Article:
What Were the Factors That Gave the Victory to the Allies and the Defeat to the Axis in 1945?

9 September 2016

Meanwhile, Japanese forces occupied the Philippines, Malaya, Singapore and Burma and challenged the United States by attacking their naval base in Pearl Harbor, Hawaii. At this point, the Axis Powers seemed to be invincible and by late 1941, Britain was the only enemy still standing. However, by late 1942 the tables turned and the Axis began to lose ground being finally defeated in 1945. This essay will outline the reasons for the Axis defeat and evaluate their importance. First of all, the Allied Powers played an important role in the defeat of the Axis Powers.

The British, Russians and Americans faced common enemies and an alliance was formed in the Casablanca and Tehran Conferences of 1943. This alliance was superior when measuring the resources and military supplies as the American economy was the strongest in the world and had been cooperating with Britain since the Lend-Lease Act of April, 1941 by providing massive financial aid where needed. When the U. S. became officially involved, her large armament represented an important disadvantage for the Axis Powers. The Red Army, when reorganized, became an unexpected resistance against the German invasion which was proven in Stalingrad in 1943.

What Were the Factors That Gave the Victory to the Allies and the Defeat to the Axis in 1945? Essay Example

On their part, the British forces made a great contribution by halting Hitler’s army in the Battle of Britain of 1940 which obliged the Germans to fight war on two fronts. Secondly, an important factor that weakened the Axis Powers was Mussolini’s incapacity to succeed in the invasion of North Africa. Hitler was determined to overtake the Soviet Union although the Ribbentrop-Molotov Treaty forbade it. This invasion was originally planned for May of 1941, but as Germany faced the need to help the Italian army in North Africa, it was delayed for five weeks until June.

As the winter approached the troops were hampered by the icy-cold Russian weather. Furthermore, Britain was still a firm enemy and the decision of challenging the Soviet Union would mean to face war both at East and at West fronts. But he was not at all willing to forget this goal. As Hugh Trevor-Roper stated “to Hitler, the Russian Campaign was not a luxury: it was the be-all and end-all of Nazism; it could not be delayed. It was now or never. ” His hatred towards the Communist regime was his strongest motivation. Furthermore, the Allies’ military tactics were highly improved.

The British innovation of the centimetric radar was introduced to detect submarines more effectively even under bad weather conditions, the first atomic bomb was elaborated by the U. S. , and air and naval superior forces were developed and wisely combined. Aircraft and navy working together presented a major war power for protection of the vital flow of supplies as well as for more effective attacks. This combination was a key element for victory against Germany in the Battle of Britain and in the Pacific against the Japanese after the attack on Pearl Harbor.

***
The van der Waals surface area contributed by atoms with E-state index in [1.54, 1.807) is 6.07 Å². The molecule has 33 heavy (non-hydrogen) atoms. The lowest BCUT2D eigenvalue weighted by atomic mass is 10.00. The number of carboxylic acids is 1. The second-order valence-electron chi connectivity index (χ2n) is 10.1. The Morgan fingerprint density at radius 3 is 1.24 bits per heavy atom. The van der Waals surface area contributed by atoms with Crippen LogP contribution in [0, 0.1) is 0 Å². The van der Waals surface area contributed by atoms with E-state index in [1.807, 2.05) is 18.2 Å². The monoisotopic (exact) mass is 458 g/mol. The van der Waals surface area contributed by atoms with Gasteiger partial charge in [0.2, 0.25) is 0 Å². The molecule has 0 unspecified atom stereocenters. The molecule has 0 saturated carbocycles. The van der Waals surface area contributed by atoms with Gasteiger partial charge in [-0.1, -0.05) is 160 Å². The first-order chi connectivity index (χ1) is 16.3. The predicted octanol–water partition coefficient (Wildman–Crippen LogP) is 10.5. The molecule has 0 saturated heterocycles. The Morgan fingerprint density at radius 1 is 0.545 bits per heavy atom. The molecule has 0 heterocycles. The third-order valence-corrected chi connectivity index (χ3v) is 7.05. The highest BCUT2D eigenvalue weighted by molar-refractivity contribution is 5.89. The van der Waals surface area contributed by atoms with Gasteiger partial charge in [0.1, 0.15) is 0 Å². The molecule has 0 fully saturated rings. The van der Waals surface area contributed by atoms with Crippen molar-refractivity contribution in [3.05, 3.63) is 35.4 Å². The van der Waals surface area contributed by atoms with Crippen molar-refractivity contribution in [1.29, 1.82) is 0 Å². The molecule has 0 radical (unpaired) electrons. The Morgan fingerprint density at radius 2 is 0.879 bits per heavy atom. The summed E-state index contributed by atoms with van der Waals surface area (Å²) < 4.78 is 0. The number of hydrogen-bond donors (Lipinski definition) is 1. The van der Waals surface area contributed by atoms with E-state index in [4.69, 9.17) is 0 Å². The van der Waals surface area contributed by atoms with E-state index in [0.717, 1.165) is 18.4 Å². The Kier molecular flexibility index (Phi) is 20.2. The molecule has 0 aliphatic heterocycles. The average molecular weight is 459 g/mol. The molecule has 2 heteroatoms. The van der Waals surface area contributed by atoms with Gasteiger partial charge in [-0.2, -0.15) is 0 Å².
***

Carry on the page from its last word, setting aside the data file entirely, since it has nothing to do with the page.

Moreover, sea and air power was essential to check German forces in the Battle of the Atlantic, to invade France in 1944 and to hamper German war effort by bombing military and industrial targets. It seems that only when the Allies’ air offensive became strong, the Germans were in actual disadvantage. Air bombing destroyed railway communications, put many fuel plants out of action and restrained armament production causing a deep weakening of Axis’ army. Last but not least, with Britain resistance and U. S. involvement, the conflict lasted much more time than Germany could endure.

As war continued, the shortage of raw materials was becoming a serious matter for German economy. At the beginning of the war, the Soviets supplied large quantities of oil and other critical resources to Germany; something that would change after the German invasion of Soviet territory. The limited resource base was another of Hitler’s reasons for his attempt to invade the Soviet Union as he looked forward to seize the copious resources of the territory. But going to war with such a limited resource base meant a huge risk.

Unless Germany won the war in a series of short, quick campaigns, it was doomed to fail. The failure to defeat the British in 1940 and the failure to defeat the Soviet Union meant a fatal collapse for the Axis Powers. After the Whermacht was stopped before Moscow, Hitler was to face enemy armies with vastly superior resources that would increase every year of the remaining years of the war. In conclusion, it has been established that although the Axis Powers, especially Germany, were at first seen as an unstoppable force, the Allies managed to obtain victory for a number of reasons.

The main factors were the strength of American armament, the firm resistance of British and Soviet forces in contrast with the Power Axis’s flaws and mistakes which include the shortage of raw materials, the weakness of Italian power and the inferior air forces. All these elements led to the fall of Italy starting in 1943, the recovery of France in 1944, the assault on Germany and the defeat of Japan in 1945. Bibliography Lowe, Norman. “The Second World War 1939-45” in Mastering Modern World History. Palgrave: New York, 1997. ——————————————– [ 1 ]. LOWE. p. 98

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